Uber drivers who have banded together to take the ride-hailing company to court now may have to shift strategies and settle for smaller payouts than they had sought.
The U.S. 9th Circuit Court of Appeals in San Francisco said Wednesday that drivers who signed up with Uber in 2013 and 2014 must go to arbitration, not the courts, to resolve disputes with the company.
U.S. District Judge Edward Chen previously ruled that the arbitration agreements were unenforceable and unconscionable. But the appeals panel said Chen lacked the authority to make that call because the contracts require an arbiter to decide "all matters."
The ruling applies directly to two drivers' challenge of Uber's background-check practices in a proposed class-action lawsuit. But it could have an effect on dozens of lawsuits across the nation. Uber drivers have used the threat of a class-action lawsuit to extract concessions from the San Francisco company. Having to go to arbitration largely takes the specter of mass litigation off the table.
One key federal case that could now be derailed concerns whether Uber drivers should have been treated as employees, with additional benefits and protections, as opposed to independent contractors. Uber had agreed to a $100-million settlement, which Chen rejected last month, calling it unfair and inadequate.
He said $100 million would amount to only 10% of what the plaintiffs' side estimated to be the full value of drivers' claims. But plaintiffs' attorney Shannon Liss-Riordan expressed disappointment in Chen's decision, anticipating the consequences of the ruling that arrived Wednesday.
"Today's decision is not good for the class," Liss-Riordan said in a statement. "Although it was issued in a different case from mine, the Ninth Circuit's decision endorsed Uber's attempt to use its arbitration agreement to avoid a systemic challenge to its classification of drivers as employees through a global class action."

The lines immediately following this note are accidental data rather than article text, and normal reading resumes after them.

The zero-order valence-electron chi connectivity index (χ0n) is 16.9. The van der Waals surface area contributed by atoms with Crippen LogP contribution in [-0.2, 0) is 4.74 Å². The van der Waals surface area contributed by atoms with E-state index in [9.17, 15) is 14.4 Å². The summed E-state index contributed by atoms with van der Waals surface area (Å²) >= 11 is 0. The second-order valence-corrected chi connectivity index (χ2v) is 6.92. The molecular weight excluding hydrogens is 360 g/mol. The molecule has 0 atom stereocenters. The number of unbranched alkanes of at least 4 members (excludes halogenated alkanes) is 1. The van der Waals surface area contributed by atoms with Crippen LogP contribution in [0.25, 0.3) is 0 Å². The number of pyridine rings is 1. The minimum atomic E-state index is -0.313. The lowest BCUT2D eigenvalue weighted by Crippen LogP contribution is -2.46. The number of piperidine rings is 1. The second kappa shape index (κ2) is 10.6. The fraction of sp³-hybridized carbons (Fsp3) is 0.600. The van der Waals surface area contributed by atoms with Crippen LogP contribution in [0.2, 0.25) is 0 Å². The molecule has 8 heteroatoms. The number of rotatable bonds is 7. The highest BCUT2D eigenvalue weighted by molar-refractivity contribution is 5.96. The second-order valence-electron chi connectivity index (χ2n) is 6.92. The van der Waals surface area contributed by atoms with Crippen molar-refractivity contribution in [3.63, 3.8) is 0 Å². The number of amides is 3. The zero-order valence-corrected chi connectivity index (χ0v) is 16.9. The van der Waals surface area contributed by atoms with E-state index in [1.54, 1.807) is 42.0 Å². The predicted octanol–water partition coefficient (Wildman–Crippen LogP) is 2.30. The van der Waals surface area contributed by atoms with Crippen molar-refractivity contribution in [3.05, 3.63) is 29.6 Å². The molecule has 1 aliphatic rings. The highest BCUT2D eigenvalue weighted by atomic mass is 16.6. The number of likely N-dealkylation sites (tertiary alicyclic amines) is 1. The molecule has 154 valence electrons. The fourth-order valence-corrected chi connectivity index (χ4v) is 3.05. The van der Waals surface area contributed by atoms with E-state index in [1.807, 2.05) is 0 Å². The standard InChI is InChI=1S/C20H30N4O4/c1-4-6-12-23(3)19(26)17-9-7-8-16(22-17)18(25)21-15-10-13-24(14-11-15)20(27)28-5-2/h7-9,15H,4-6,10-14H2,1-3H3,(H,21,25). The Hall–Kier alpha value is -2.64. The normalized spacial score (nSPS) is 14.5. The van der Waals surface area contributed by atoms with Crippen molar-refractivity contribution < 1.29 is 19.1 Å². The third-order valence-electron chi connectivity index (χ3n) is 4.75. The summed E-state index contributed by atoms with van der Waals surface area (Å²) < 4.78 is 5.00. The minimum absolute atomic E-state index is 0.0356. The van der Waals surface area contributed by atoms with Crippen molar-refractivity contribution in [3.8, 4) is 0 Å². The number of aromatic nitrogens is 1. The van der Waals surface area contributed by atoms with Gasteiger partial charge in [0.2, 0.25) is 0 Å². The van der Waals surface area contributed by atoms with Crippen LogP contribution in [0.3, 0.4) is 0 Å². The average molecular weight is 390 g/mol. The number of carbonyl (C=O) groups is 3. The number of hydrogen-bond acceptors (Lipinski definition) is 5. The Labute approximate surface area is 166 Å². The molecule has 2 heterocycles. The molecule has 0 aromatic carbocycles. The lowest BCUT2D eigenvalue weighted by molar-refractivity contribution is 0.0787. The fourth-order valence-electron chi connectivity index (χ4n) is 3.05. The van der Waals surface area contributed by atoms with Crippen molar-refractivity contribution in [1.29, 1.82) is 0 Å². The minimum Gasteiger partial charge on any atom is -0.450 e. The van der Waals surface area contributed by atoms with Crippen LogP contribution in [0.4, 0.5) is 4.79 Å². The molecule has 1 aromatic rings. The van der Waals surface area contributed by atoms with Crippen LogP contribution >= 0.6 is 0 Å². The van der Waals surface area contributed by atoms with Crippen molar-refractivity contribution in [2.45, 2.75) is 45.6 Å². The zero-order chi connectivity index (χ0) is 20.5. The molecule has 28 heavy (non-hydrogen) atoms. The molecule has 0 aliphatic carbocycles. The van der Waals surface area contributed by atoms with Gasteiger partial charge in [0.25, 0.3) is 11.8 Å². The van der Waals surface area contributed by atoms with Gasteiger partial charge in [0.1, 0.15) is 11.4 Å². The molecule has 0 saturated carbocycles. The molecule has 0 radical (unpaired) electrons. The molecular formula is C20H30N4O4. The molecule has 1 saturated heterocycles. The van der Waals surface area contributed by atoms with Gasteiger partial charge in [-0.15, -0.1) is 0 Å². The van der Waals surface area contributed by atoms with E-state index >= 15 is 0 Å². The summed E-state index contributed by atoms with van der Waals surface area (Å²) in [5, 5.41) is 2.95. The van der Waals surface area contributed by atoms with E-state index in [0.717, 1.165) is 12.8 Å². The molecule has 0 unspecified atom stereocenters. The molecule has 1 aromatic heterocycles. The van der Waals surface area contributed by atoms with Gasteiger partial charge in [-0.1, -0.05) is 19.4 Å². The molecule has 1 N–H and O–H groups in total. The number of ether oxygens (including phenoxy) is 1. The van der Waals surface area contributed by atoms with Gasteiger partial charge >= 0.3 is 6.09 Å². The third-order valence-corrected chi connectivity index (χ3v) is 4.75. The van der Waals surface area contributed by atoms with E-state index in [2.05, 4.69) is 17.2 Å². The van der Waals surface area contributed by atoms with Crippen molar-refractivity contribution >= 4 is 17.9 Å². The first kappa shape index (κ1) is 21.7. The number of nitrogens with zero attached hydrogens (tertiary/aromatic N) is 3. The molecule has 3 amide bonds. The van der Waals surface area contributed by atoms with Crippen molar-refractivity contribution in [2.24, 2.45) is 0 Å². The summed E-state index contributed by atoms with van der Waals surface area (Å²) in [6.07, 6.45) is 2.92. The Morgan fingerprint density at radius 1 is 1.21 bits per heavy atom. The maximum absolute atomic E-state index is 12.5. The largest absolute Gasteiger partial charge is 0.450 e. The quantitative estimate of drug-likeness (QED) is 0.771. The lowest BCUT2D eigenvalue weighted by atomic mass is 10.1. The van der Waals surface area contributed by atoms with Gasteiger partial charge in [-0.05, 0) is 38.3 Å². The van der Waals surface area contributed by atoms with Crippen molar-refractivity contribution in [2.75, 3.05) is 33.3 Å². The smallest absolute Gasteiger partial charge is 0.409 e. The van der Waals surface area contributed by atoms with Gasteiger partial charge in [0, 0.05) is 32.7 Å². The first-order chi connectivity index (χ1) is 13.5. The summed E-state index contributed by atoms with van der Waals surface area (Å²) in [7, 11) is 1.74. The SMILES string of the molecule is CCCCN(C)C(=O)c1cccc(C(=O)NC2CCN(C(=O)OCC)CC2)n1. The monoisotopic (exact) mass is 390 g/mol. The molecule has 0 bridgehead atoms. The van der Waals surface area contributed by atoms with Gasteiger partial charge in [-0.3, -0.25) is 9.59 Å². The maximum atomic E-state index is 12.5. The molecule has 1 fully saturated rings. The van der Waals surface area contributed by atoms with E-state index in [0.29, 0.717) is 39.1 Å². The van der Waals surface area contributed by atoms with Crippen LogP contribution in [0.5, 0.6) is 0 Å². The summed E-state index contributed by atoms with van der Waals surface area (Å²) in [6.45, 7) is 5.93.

Now, Uber could drop the settlement talks altogether because the appeals court could go on to unwind Chen's certification of a class of drivers, forcing most of the drivers to individual arbitration. One-one-one fights typically result in smaller benefits for complainants.
The class currently includes some 240,000 drivers from California and Massachusetts. If the arbitration agreements are enforced, the class could be reduced to 8,000 people — those who had rejected the arbitration agreements when they joined Uber's driver roster.
"Arbitration is a fair, speedy and less-costly alternative to class-action litigation," Ted Boutrous, an attorney for Uber, said in a statement. "We've always believed our optional arbitration agreements should have applied in this case, and we're pleased with the court's decision today."
Liss-Riordan said, "The battle is far from over."
Wednesday's appellate decision allows some claims to continue in the courts, specifically those brought under a California law that allows individuals to step into the shoes of state regulators and sue for labor law violations.
Liss-Riordan said she has "more than 1,500 Uber drivers signed up in California to pursue individual arbitration if necessary."
Lonnie Giamela, a partner at labor and employment firm Fisher and Phillips who is not involved in the case, said the decision will have ramifications on the legal question looming above Uber's operations.
"The decision will likely result in a revised settlement that will keep the primary legal issue about what is an independent contractor in the gig economy in legal limbo," he said.
"Two or three weeks ago, people were talking about a $100-million or larger settlement, and now it's the complete converse."
Times staff writer David Pierson contributed to this report.
3 p.m.: This article was updated to include comment from a legal expert not involved in the case.
1:30 p.m.: This article was updated to include comment from plaintiffs' attorney Shannon Liss-Riordan.